Definitions

from Wiktionary, Creative Commons Attribution/Share-Alike License

  • n. Plural form of hetaera.

Etymologies

Sorry, no etymologies found.

Examples

  • Minas made a ghastly joke about our women possessing all the social skills of natural hetaerae; he gushingly praised them as dancers, singers, and conversationalists.

    See Delphi and Die

  • (Athenaeus, i, 25) and lived in a much later age, doubtless belonged to the _hetaerae_ class.

    A Short History of Women's Rights From the Days of Augustus to the Present Time. with Special Reference to England and the United States. Second Edition Revised, With Additions.

  • The only exceptions were the hetaerae, i.e. the women who were outside the home circle and who with greater freedom of living combined higher culture than the legitimate wife could hope for.

    The Catholic Encyclopedia, Volume 5: Diocese-Fathers of Mercy

  • Learning and charm and grace of mind were for the others, the _hetaerae_ of whom they asked no tiresome ties.

    Three Weeks

  • Nothing in all Latin poetry is so unpleasant as his brutal attacks on those _hetaerae_ (the only ladies of whom he seems to have had any knowledge) whose caprice or neglect had offended him.

    The History of Roman Literature From the earliest period to the death of Marcus Aurelius

  • His works were very numerous, but chiefly from the circle of Dionysus, Aphrodite, and Eros, in which adoration for corporeal attractions is the most marked peculiarity, and for which the artist was fitted by his life with the hetaerae.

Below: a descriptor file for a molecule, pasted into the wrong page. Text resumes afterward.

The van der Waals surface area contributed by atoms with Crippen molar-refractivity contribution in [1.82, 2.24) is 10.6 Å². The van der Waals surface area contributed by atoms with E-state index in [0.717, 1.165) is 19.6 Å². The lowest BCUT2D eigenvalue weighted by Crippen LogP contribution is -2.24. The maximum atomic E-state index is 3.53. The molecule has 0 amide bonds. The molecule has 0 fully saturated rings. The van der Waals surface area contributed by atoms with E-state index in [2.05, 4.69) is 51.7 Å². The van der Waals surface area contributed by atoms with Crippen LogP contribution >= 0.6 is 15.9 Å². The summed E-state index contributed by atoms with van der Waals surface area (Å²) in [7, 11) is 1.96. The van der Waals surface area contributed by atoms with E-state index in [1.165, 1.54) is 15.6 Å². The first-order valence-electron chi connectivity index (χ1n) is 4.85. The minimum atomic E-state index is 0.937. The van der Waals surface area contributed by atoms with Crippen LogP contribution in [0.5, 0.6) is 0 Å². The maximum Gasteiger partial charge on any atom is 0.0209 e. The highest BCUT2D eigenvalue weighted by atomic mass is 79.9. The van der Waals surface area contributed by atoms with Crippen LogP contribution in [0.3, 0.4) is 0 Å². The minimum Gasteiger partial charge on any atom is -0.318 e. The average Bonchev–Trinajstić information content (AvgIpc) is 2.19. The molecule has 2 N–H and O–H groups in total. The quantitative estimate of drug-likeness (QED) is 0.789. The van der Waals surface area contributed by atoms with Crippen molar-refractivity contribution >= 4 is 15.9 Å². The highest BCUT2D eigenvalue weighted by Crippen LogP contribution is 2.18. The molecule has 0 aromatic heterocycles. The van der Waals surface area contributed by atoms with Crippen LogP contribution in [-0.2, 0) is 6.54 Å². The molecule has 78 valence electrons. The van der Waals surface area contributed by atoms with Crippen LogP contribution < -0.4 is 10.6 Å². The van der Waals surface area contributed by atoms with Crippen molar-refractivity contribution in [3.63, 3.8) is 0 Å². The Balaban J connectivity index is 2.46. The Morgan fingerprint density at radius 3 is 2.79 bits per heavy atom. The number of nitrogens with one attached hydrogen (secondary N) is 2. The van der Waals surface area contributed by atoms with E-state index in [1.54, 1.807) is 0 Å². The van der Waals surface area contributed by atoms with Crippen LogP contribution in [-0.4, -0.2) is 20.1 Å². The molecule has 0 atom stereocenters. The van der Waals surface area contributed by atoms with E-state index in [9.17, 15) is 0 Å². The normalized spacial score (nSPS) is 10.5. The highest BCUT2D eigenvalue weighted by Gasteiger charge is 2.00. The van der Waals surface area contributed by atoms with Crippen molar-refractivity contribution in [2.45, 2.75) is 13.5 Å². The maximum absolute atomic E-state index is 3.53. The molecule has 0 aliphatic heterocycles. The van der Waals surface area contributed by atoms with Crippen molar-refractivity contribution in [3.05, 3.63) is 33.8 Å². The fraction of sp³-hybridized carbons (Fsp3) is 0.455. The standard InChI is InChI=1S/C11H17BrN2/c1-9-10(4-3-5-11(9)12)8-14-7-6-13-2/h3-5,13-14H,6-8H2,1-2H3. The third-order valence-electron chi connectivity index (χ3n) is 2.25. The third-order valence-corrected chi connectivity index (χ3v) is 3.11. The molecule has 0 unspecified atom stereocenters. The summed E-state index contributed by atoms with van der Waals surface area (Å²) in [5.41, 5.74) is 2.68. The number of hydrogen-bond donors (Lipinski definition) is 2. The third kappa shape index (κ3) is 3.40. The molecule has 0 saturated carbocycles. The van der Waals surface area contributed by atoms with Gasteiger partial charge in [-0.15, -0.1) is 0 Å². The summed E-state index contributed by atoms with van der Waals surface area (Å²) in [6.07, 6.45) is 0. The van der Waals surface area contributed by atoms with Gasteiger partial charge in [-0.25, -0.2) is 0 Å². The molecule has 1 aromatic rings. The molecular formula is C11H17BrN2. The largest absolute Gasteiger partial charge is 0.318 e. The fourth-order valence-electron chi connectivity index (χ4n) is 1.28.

The Old Roman World, : the Grandeur and Failure of Its Civilization.

  • Laïs several famous hetaerae of ancient Greece had this name -- one was regarded as the most beautiful woman of her age; "Laïs" was used proverbially as a name for a woman of great pulchritude.

    VERBATIM: The Language Quarterly Vol VIII No 3

  • These women are the intellectual equals and often the superiors of the men they meet; they are very attractive as companions, like Miss Mehr, the university student, in Hauptmann's "Lonely Lives," who alienated the young husband from his noble wife; they enjoy all the keen pleasures of intellectual activity; their very look, step, and bearing is free; their mentality makes them good fellows and companionable in all the broad intellectual spheres; to converse with them is as charming and attractive for the best men as was Socrates's discourse with the accomplished hetaerae; they are at home with the racquet and on the golf links; they are splendid friends; their minds, in all their widening areas of contact, are as attractive as their bodies; and the world owes much and is likely to owe far more to high Platonic friendships of this kind.

    Youth: Its Education, Regimen, and Hygiene

  • “hetaerae,” and, as by her beauty and her talents, she attained the first rank in the social class, her name has come down to posterity with those of Aspasia and Leontium, while the less distinguished favorites of less celebrated men have shared the common oblivion, which hides from the memory of men, every degree of mediocrity, whether of virtue or vice.

    Ninon de L'Enclos the Celebrated Beauty of the 17th Century

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